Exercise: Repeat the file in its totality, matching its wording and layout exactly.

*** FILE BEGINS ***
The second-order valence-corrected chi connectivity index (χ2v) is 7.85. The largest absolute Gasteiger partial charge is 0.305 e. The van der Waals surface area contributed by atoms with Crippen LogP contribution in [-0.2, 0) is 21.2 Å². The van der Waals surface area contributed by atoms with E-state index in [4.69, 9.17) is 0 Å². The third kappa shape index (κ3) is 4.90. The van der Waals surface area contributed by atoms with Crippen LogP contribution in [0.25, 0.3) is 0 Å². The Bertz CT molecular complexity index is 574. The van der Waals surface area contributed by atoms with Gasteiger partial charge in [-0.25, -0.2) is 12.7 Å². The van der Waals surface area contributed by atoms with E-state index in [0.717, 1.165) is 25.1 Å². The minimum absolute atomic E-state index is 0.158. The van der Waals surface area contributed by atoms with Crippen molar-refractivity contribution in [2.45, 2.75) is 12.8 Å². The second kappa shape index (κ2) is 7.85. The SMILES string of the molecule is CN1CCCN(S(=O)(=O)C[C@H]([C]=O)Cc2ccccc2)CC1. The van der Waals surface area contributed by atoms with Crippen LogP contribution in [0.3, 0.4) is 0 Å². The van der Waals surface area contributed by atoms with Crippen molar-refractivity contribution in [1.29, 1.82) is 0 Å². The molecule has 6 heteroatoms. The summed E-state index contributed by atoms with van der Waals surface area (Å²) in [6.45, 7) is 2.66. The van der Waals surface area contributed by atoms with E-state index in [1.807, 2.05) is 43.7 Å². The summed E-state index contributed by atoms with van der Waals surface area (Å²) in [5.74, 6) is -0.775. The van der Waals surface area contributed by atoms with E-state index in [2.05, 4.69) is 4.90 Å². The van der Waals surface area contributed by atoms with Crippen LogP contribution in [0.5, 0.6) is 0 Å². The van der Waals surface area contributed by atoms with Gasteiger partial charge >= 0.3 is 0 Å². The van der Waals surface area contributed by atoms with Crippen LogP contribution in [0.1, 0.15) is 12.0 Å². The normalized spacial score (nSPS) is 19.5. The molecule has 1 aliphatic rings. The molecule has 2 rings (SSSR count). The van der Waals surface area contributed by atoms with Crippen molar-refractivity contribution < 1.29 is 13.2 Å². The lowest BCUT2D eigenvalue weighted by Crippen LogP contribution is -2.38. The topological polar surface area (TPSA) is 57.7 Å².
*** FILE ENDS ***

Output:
The second-order valence-corrected chi connectivity index (χ2v) is 7.85. The largest absolute Gasteiger partial charge is 0.305 e. The van der Waals surface area contributed by atoms with Crippen LogP contribution in [-0.2, 0) is 21.2 Å². The van der Waals surface area contributed by atoms with E-state index in [4.69, 9.17) is 0 Å². The third kappa shape index (κ3) is 4.90. The van der Waals surface area contributed by atoms with Crippen LogP contribution in [0.25, 0.3) is 0 Å². The Bertz CT molecular complexity index is 574. The van der Waals surface area contributed by atoms with Gasteiger partial charge in [-0.25, -0.2) is 12.7 Å². The van der Waals surface area contributed by atoms with E-state index in [0.717, 1.165) is 25.1 Å². The minimum absolute atomic E-state index is 0.158. The van der Waals surface area contributed by atoms with Crippen molar-refractivity contribution in [2.45, 2.75) is 12.8 Å². The second kappa shape index (κ2) is 7.85. The SMILES string of the molecule is CN1CCCN(S(=O)(=O)C[C@H]([C]=O)Cc2ccccc2)CC1. The van der Waals surface area contributed by atoms with Crippen LogP contribution in [0.3, 0.4) is 0 Å². The van der Waals surface area contributed by atoms with Crippen molar-refractivity contribution in [1.29, 1.82) is 0 Å². The molecule has 6 heteroatoms. The summed E-state index contributed by atoms with van der Waals surface area (Å²) in [6.45, 7) is 2.66. The van der Waals surface area contributed by atoms with E-state index in [1.807, 2.05) is 43.7 Å². The summed E-state index contributed by atoms with van der Waals surface area (Å²) in [5.74, 6) is -0.775. The van der Waals surface area contributed by atoms with E-state index in [2.05, 4.69) is 4.90 Å². The van der Waals surface area contributed by atoms with Crippen LogP contribution in [0.5, 0.6) is 0 Å². The van der Waals surface area contributed by atoms with Gasteiger partial charge >= 0.3 is 0 Å². The van der Waals surface area contributed by atoms with Crippen LogP contribution in [0.1, 0.15) is 12.0 Å². The normalized spacial score (nSPS) is 19.5. The molecule has 1 aliphatic rings. The molecule has 2 rings (SSSR count). The van der Waals surface area contributed by atoms with Crippen molar-refractivity contribution < 1.29 is 13.2 Å². The lowest BCUT2D eigenvalue weighted by Crippen LogP contribution is -2.38. The topological polar surface area (TPSA) is 57.7 Å².